This was not the end of the world because for this trip you could go without a liberty buddy but you could not leave the naval base and you could not drink. I wanted to drink a little bit so I was very frustrated, and the XO saved the day. He told me to sign out with him and the Captain. I agreed to. The best part was getting a ride from the CO’s sedan. I didn’t have to wait for the bus at all. I got to walk right off the ship and get in the car and we drove over to the base and I saw about 50 people waiting for the bus. That was pretty nice since it was already late evening and we would only have a few hours before liberty expiration.

When we arrived at the base, the CO and XO were going to some meeting, which I reluctantly attended. It did not seem like a fun time and when we arrived we were already the outcasts because everyone was wearing their uniforms and we were in civilian clothing. Everyone there was a lieutenant commander or higher so I did not fit in at all (I’m just a measly ensign). It was a typical SWO function. I’ve never enjoyed a SWO function yet. Well actually that’s not true. The best SWO function I ever attended was the SWO Christmas party at baby SWOS right after OCS. They let all of the ensigns stay very late with a keg of beer and we were just obnoxious. That was fun. This was not.

We immediately were segregated. There were only about 10 people there and there were definitely supposed to be at least 30. We were also the only ones drinking(I mean there was a keg, what else were we supposed to do?). Then about 10 minutes after we arrived Admiral G arrived. It was shocking to meet him since he was a person I had been studying for my SWO pin just a few days earlier. He is the deputy Commander for 5th fleet, 5th fleet = Bahrain. He’s kind of a big deal if you know what I mean. Of course everyone jumped up to greet him. We on the other hand, just stood in our group and kept talking.

Just a few minutes later he migrated over to us and it was very funny. We completely stole the show. My Captain apparently knew him from XO school and so they talked and then he turned to me and said, “You look familiar, have we met?” hahaha, yeah okay. I shook his hand and said, “No sir.” He then asked me my commission source and I told him OCS. He said, “O, which college?” I said, “West Virginia University.” He said, “O, where is that located?” Now if an admiral asks me that question the last answer I’m thinking he wants to hear is Morgantown, so I said, “West Virginia.” The captain and XO have not stopped making fun of me for that one. The admiral gave me some SWO advice and then he started talking to the captain.

We had quite an interesting conversation that I was actually happy to be a part of. It’s mostly classified but they did start talking about the engines and he asked the captain what kind of power our generators have. The captain looked at me since I have just been studying and should know the answer. I replied 4,800, but I didn’t say which units. I had been talking AMPS. He replied, “Wow, 4,800 KW, that’s a huge difference!” Instantly I knew that I was doomed. I had misinterpreted the question and given him the wrong information, but how do I correct myself to an admiral??? Of course I kept my mouth shut. As soon as he walked away, I turned to the captain and said, “I’m sorry!!!! I was wrong, I was thinking amps.” The CO and XO were dying laughing and told me I should correct myself if I get a chance. I never did.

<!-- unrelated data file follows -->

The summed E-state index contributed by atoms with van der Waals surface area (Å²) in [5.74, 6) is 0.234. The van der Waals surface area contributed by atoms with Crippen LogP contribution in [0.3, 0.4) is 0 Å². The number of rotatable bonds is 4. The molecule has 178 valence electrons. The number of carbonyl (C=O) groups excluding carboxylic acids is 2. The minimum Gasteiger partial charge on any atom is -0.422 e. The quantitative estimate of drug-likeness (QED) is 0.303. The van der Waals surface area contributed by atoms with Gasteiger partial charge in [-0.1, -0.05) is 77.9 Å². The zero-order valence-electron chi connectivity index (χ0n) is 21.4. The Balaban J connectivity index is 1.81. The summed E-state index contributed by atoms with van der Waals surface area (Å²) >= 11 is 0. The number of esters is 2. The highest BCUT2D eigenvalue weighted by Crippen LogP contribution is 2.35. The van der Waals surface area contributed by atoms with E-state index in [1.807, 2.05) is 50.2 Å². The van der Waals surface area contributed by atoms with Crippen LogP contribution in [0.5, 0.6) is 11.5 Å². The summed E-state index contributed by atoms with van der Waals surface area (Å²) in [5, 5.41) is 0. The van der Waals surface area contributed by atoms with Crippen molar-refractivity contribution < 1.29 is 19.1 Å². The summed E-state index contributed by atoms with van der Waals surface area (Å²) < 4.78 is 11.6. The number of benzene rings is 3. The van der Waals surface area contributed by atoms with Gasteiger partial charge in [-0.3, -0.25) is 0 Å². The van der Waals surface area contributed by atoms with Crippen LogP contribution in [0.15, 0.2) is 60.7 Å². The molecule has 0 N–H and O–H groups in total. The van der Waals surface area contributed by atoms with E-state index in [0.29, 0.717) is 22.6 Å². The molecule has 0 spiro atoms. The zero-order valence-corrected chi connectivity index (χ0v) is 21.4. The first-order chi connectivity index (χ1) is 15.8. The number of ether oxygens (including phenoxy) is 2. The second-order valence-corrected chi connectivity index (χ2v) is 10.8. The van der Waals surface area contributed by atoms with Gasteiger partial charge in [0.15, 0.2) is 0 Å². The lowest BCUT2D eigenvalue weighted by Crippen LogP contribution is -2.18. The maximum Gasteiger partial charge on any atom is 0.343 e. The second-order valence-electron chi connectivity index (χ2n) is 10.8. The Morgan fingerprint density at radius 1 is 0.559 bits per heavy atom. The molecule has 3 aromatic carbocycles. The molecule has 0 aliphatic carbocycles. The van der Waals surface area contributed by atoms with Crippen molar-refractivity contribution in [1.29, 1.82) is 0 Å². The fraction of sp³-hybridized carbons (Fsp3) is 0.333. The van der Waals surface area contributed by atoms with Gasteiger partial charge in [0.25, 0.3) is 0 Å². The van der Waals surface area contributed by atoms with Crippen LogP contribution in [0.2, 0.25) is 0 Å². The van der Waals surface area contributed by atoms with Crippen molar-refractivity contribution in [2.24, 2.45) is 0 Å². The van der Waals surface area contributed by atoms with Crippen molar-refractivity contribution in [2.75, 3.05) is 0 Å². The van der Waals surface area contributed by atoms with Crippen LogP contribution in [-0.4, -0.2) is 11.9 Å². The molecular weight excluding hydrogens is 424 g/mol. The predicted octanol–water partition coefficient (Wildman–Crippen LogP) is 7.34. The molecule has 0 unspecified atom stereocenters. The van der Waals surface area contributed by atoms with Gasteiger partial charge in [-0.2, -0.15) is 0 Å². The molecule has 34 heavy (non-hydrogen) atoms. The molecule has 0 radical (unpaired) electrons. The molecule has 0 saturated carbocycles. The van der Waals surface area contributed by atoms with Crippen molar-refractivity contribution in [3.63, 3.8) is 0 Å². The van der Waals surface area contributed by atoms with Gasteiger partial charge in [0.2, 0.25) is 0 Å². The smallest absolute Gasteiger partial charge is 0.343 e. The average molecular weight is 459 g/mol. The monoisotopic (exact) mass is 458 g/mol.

The next day after the tour with the Saudi Arabians the captain came and found me and said, “I could have killed you. I was in the middle of giving the tour and Admiral G turned to the CNO of the Saudi Arabi Navy and said, “You’ll be excited to know that this ship is rated at 4,800 KW.” Ahh! I have caused a catastrophe. An admiral listened to my false information and told the CNO of Saudi Arabia! Sometimes its hard to be a SWO.

      

 

P.S. I sent this email to my dad right after it happened and he replied, “Way to go honey, never hesitate to confuse them about what’s under the hood!” haha.

Deployment Chronicles–> Article 22 “This Girl Got Pinned!

And so it finally happened!

After all of this time and all of the hard work, this girl finally got her SWO PIN.

I had a few boards leading up to the main one and each one was more intensive than the last. It was very challenging for me. Before I joined the Navy I couldn’t even tell you the difference between a first class and an officer. But if I can do it anyone can do it, I promise you that.

So when the final board arrived with the commanding officer, I was extremely nervous as always. I’ve never been a good                   boards-(wo)men. They make me very nervous and get sweaty palms but its part of the process I guess.

The wait for the board took 45 minutes, this is not unusual. They normally make you wait a long time, mostly because its hard to get all of the department heads, the XO, and the CO together while you are on deployment. While I was standing outside of the wardroom impatiently waiting for them to commence the board already, the Captain walked out of his cabin and right before he walked into the word room he leaned over and whispered “I’m pulling for you. Good luck.”

That made me feel less queasy. I went into the board and I felt good coming out but I definitely didn’t blow it out of the water. I wish I would have, but they can really ask you anything in the world and I just can’t know it all. Afterwards, I walked out into the p-way (hallway) for the deliberation. It seemed like an eternity but they finally called me back inside. The captain told me that I had definitely missed a few questions that he would like me to learn about, but he also told me that he’d seen me grow over the past year and he was very happy to give me my SWO pin. I was ecstatic! It felt really good. And afterwards, we celebrated in true Navy fashion with some cubans and the pilots on the bridge wing. It was so clutch. It just felt so good. 19 months I had poured into getting that stupid little gold pin. And all of a sudden I had it. After all that.

Captain & I

That pin… Finally!

The Pilots came to celebrate with me.

All of us, Smoking Cubans, Enjoying the Sunset. Glorious.